Bailout Makes the Case for Public Power

By Dennis Herrera
[Originally published in the San Francisco Chronicle, December 19, 2003]
Far from the wild-eyed, socialistic power-grab routinely portrayed by well-funded political campaigns over the years, public power in San Francisco is a civic principle firmly enshrined by City Charter. As section 16. 101 states: “It is the declared purpose and intention of the people of the city and county, when public interest and necessity demand, that public utilities shall be gradually acquired and ultimately owned by the city and county.”

If ever an event in our history made a convincing demand for the necessity of public power, it’s the PG&E bailout approved by the California Public Utilities Commission Thursday.

While San Francisco may claim a small victory in the deal for working successfully with other consumers to save state ratepayers a billion dollars over the next nine years, the regrettable truth is that PG&E’s customers — residents and businesses alike — are now saddled with an $8 billion tab for the company’s bailout, putting a drag on our regional economy and serving no public interest. It’s particularly hard to swallow because the savings could have been much greater.

We shouldn’t be surprised. As a private-sector business, PG&E fought a long, hard and ultimately successful battle to ensure that its own corporate interest prevailed over that of the public it purports to serve. Frankly, no one should fault the company for it: Self-interest is a wholly legitimate aim of private enterprise. Unfortunately, therein lies the institutional problem San Francisco has faced throughout its involvement as a participant in bankruptcy negotiations. Therein lies the same problem San Francisco will always face whenever the demands of “public interest and necessity” come into conflict with PG&E’s bottom line.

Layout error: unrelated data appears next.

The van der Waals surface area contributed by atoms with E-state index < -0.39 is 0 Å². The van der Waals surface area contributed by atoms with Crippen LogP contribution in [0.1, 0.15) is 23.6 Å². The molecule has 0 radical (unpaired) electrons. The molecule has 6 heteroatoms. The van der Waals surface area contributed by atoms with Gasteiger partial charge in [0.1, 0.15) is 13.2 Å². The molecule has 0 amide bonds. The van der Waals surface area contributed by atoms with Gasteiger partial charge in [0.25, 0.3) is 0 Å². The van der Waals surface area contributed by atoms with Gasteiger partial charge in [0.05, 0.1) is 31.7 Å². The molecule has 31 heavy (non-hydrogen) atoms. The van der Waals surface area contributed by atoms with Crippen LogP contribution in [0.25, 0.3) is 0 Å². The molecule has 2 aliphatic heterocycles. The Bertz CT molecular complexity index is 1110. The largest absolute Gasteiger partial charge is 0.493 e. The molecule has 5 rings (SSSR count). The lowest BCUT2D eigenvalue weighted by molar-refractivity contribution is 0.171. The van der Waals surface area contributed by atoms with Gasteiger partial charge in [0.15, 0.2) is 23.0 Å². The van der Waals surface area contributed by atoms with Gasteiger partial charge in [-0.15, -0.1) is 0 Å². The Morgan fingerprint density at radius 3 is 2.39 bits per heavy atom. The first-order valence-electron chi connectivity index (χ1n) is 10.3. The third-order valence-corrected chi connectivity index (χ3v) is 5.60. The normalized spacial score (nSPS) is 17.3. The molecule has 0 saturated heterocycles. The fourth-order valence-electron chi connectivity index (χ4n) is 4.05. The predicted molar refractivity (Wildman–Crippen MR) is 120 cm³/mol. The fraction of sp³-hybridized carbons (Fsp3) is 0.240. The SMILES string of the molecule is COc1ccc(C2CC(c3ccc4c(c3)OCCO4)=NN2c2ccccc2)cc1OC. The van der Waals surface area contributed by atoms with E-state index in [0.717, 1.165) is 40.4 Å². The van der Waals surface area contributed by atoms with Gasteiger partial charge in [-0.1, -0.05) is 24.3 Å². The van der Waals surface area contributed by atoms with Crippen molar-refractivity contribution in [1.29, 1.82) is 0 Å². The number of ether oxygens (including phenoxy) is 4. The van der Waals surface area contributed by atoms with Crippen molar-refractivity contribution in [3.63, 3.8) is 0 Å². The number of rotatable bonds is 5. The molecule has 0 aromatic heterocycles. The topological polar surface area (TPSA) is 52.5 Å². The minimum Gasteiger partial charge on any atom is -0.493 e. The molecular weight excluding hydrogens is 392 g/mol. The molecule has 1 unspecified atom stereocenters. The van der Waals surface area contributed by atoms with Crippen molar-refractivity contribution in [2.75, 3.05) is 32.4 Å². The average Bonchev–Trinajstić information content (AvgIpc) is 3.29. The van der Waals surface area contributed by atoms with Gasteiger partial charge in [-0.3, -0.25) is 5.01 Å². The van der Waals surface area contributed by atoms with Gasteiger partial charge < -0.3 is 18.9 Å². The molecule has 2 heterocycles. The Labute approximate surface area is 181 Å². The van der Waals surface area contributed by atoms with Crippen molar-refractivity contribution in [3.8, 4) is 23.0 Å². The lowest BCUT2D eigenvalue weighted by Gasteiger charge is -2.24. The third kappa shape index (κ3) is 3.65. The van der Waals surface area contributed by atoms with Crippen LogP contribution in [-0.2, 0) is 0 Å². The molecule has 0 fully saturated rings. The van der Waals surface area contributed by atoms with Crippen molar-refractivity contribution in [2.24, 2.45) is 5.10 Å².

Despite what you will doubtless read among the spate of PG&E-sponsored letters to the editor, public power is no unattainable pipe dream. Of the more than 30 public entities in California providing electricity service to its citizens, nearly two-thirds do so under their own municipal authority — including Los Angeles, Palo Alto, Alameda, Burbank, Pasadena and Santa Clara. It’s important to remember, too, that San Francisco has already been in the public-power business for most of the last century: Municipal provision of hydroelectric power from Hetch Hetchy to city facilities, including the Municipal Railway, has saved taxpayers millions that would otherwise have gone to PG&E.

If San Francisco is to ever fulfill the “declared purpose and intention” of its people as stipulated by the City Charter, numerous alternatives are available that may begin to achieve the myriad benefits of a public-power system sooner rather than later. There is no reason not to pursue these benefits now in a fiscally responsible manner, and the city may do so in a variety of ways:

  • Community aggregation legislation passed last year now allows California cities and counties to “aggregate” the demand of electricity customers, enabling San Francisco to provide electricity and related services within its jurisdiction. It would also provide something heretofore unavailable: consumer choice, allowing customers to opt out of any municipal plan and remain customers of PG&E.
  • Diversification of municipal generation could improve reliability and facilitate the long overdue shutdown of older, dirtier and less efficient plants operating in San Francisco. Municipal involvement would also allow the development of more efficient, environmentally friendly electricity generation.
  • Expansion of the municipal electricity distribution system is another step toward public power, enlarging the city’s customer base to retail customers in areas such as Mission Bay, Hunters Point Naval Shipyard and Treasure Island. The system could also be expanded by serving select categories of customers, such as residents and businesses on city property and in redevelopment areas.
  • Acquisition of PG&E’s electricity distribution system would require the purchase of the company’s system in San Francisco or legal condemnation of PG&E’s facilities. Though previous acquisition proposals have been narrowly defeated in past elections, the $8 billion bailout for PG&E’s mismanagement and bankruptcy may now raise a legitimate basis for a fresh analysis by city voters.

Whatever options San Francisco citizens and policymakers may choose in pursuit of affordable, reliable and safe public power as envisioned in our City Charter, city officials must carefully determine feasibility and fiscal prudence every step of the way. We owe nothing less to our citizens and the San Francisco businesses that fuel our region’s economic growth.

But make no mistake: San Francisco needs an electric utility that puts ratepayers — rather than PG&E’s corporate profits — first.

Dennis Herrera is city attorney of San Francisco.